The Philippines announced today that it had closed the giant Clark Air Base to Australian forces to protest what is called a "highly offensive statement" about the government of President Ferdinand Marcos by Australian Foreign Minister Bill Hayden.

The move was largely symbolic because no Australian units are stationed at the base, which is headquarters for the U.S. 13th Air Force, and none had been expected until sometime next year to take part in a training exercise.

It was unclear how long the ban would be in effect or whether it was intended, in part, as a gesture to the United States, which has also been critical of Marcos' performance.

"Human rights abuses by some organs of the government and resolute inaction against privileges and political power of its wealthy oligarchic patrons have provided fertile ground for the growth of the insurgency, which now constitutes a serious threat," Hayden said.

Clark and the nearby Subic Bay Naval Base, which host 38,000 Americans, are the largest U.S. foreign military facilities. They are the main source of leverage in negotiating with Washington.

The government is already plotting strategy for talks with the United States that will begin late in the decade as expiration approaches leasing agreements.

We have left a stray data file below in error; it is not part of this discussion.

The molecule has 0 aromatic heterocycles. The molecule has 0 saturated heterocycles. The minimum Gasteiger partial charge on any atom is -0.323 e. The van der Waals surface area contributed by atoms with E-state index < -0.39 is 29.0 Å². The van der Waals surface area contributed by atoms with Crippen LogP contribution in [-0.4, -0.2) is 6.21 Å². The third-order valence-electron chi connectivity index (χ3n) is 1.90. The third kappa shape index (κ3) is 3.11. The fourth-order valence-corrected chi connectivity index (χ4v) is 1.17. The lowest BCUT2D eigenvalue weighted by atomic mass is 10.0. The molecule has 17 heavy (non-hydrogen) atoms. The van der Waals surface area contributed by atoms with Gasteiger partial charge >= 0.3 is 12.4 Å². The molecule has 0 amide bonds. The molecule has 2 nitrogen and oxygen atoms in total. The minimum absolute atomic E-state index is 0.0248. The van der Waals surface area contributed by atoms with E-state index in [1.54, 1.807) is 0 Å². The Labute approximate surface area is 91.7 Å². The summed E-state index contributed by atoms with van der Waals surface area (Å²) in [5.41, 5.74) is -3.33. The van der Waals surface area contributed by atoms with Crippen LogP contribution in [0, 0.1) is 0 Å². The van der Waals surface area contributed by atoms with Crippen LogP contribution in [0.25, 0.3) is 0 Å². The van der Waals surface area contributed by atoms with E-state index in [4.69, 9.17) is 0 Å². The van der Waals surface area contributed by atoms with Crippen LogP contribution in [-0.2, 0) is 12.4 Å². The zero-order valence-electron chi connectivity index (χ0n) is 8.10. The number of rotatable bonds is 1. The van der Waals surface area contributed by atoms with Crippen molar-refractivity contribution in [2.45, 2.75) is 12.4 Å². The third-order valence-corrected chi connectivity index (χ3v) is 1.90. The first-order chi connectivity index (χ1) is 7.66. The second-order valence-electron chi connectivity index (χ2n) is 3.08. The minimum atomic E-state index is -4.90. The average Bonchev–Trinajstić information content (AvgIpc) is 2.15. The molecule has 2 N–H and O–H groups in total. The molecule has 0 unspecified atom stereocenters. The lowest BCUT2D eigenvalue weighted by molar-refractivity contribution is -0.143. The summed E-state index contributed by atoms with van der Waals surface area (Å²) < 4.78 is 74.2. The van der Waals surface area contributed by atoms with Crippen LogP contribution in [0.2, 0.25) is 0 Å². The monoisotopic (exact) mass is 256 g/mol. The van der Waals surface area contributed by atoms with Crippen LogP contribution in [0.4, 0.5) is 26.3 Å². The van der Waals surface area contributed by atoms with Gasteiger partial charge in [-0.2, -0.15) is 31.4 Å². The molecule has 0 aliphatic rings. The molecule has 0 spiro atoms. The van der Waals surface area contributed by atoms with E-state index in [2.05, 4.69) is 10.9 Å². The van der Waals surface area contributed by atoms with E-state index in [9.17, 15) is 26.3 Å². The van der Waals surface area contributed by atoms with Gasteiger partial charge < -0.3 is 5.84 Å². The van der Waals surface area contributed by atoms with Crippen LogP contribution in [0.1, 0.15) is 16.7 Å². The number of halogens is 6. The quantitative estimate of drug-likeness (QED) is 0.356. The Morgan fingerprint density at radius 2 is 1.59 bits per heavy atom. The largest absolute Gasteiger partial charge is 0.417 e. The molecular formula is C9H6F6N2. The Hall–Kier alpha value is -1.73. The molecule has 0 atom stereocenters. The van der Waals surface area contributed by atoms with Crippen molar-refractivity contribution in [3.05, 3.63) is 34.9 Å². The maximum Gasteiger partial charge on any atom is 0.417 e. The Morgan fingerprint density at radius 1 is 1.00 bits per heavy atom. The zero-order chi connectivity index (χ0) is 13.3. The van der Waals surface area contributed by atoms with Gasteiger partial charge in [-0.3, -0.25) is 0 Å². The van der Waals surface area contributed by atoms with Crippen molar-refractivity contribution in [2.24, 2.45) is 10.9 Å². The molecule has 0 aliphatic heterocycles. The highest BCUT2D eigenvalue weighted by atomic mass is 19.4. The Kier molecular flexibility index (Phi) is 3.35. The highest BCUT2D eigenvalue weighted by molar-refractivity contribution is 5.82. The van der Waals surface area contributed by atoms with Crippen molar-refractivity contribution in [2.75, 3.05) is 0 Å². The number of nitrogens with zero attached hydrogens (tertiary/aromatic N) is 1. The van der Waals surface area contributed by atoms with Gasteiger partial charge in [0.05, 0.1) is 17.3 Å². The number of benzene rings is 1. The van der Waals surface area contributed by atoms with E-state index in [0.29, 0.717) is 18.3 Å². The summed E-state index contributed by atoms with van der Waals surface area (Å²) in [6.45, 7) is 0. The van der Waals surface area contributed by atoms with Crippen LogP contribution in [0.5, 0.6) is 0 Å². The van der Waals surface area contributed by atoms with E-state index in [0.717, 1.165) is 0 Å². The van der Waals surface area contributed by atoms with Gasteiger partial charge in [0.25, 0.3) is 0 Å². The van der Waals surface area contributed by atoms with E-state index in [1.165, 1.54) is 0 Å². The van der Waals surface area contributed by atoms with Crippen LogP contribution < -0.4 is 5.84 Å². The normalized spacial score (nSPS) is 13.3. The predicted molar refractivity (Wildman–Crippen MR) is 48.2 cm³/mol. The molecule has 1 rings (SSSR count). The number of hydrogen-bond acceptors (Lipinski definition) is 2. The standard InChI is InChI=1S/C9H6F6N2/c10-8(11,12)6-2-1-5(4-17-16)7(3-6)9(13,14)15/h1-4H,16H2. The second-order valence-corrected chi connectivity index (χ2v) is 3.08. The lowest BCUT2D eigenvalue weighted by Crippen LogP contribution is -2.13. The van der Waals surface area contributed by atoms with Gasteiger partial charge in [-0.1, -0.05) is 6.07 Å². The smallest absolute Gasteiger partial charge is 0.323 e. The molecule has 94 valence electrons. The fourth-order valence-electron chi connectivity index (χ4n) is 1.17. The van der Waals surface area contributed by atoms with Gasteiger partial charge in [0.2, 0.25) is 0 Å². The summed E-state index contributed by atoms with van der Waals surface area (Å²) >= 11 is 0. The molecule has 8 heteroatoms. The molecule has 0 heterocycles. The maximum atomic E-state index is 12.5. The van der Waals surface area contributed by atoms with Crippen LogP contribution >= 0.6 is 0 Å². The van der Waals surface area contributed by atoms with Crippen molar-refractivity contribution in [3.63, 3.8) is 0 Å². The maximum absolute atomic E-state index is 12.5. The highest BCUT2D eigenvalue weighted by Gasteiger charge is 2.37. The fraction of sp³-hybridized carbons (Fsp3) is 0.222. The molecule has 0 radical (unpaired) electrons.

Sources close to the bases negotiations said a Cabinet-level committee reviewing U.S.-Philippine relations had recommended letting the lease expire in 1991 if the Philippines fails to get more compensation from Washington. The seven-man committee, headed by Prime Minister Cesar Virata, discussed a series of policy options concerning the bases agreement, which is up for review in 1988.

The official Philippine News Agency said today that Acting Foreign Minister Pacifico Castro issued a formal protest to the Australian Embassy here concerning Hayden's remarks, which were made before the Australian Parliament Nov. 26.

In a separate note to the U.S. Embassy, the government said that no Australian aircraft could land or use the base for any purpose, including the training of Australian military personnel.

In his parliamentary remarks, Hayden said that the Marcos government faced severe economic dislocation and that many people were understandably dissatisfied with its political and economic record.